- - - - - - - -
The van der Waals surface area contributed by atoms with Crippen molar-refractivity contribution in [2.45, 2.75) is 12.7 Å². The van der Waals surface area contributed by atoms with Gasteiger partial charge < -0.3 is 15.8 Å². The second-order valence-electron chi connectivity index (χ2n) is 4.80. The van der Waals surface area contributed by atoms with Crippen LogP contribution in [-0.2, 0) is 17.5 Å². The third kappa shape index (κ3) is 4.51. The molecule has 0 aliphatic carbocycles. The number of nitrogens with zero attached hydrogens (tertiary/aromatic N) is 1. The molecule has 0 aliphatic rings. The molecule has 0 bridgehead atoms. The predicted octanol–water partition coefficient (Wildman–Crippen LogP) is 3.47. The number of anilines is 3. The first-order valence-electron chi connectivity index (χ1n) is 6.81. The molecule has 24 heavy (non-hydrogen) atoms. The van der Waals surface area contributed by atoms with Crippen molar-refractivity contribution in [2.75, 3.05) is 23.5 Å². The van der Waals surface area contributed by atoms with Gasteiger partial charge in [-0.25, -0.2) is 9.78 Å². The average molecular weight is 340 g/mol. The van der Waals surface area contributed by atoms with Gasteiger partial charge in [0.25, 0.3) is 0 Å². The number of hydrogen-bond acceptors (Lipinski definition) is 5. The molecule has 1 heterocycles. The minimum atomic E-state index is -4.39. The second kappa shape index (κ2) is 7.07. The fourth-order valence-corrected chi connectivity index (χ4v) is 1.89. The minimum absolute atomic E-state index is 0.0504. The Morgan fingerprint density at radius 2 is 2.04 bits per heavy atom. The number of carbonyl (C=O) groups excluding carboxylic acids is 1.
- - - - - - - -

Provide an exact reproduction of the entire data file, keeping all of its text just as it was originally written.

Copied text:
The van der Waals surface area contributed by atoms with Crippen molar-refractivity contribution in [2.45, 2.75) is 12.7 Å². The van der Waals surface area contributed by atoms with Gasteiger partial charge < -0.3 is 15.8 Å². The second-order valence-electron chi connectivity index (χ2n) is 4.80. The van der Waals surface area contributed by atoms with Crippen LogP contribution in [-0.2, 0) is 17.5 Å². The third kappa shape index (κ3) is 4.51. The molecule has 0 aliphatic carbocycles. The number of nitrogens with zero attached hydrogens (tertiary/aromatic N) is 1. The molecule has 0 aliphatic rings. The molecule has 0 bridgehead atoms. The predicted octanol–water partition coefficient (Wildman–Crippen LogP) is 3.47. The number of anilines is 3. The first-order valence-electron chi connectivity index (χ1n) is 6.81. The molecule has 24 heavy (non-hydrogen) atoms. The van der Waals surface area contributed by atoms with Crippen molar-refractivity contribution in [2.75, 3.05) is 23.5 Å². The van der Waals surface area contributed by atoms with Gasteiger partial charge in [-0.25, -0.2) is 9.78 Å². The average molecular weight is 340 g/mol. The van der Waals surface area contributed by atoms with Gasteiger partial charge in [0.25, 0.3) is 0 Å². The number of hydrogen-bond acceptors (Lipinski definition) is 5. The molecule has 1 heterocycles. The minimum atomic E-state index is -4.39. The second kappa shape index (κ2) is 7.07. The fourth-order valence-corrected chi connectivity index (χ4v) is 1.89. The minimum absolute atomic E-state index is 0.0504. The Morgan fingerprint density at radius 2 is 2.04 bits per heavy atom. The number of carbonyl (C=O) groups excluding carboxylic acids is 1.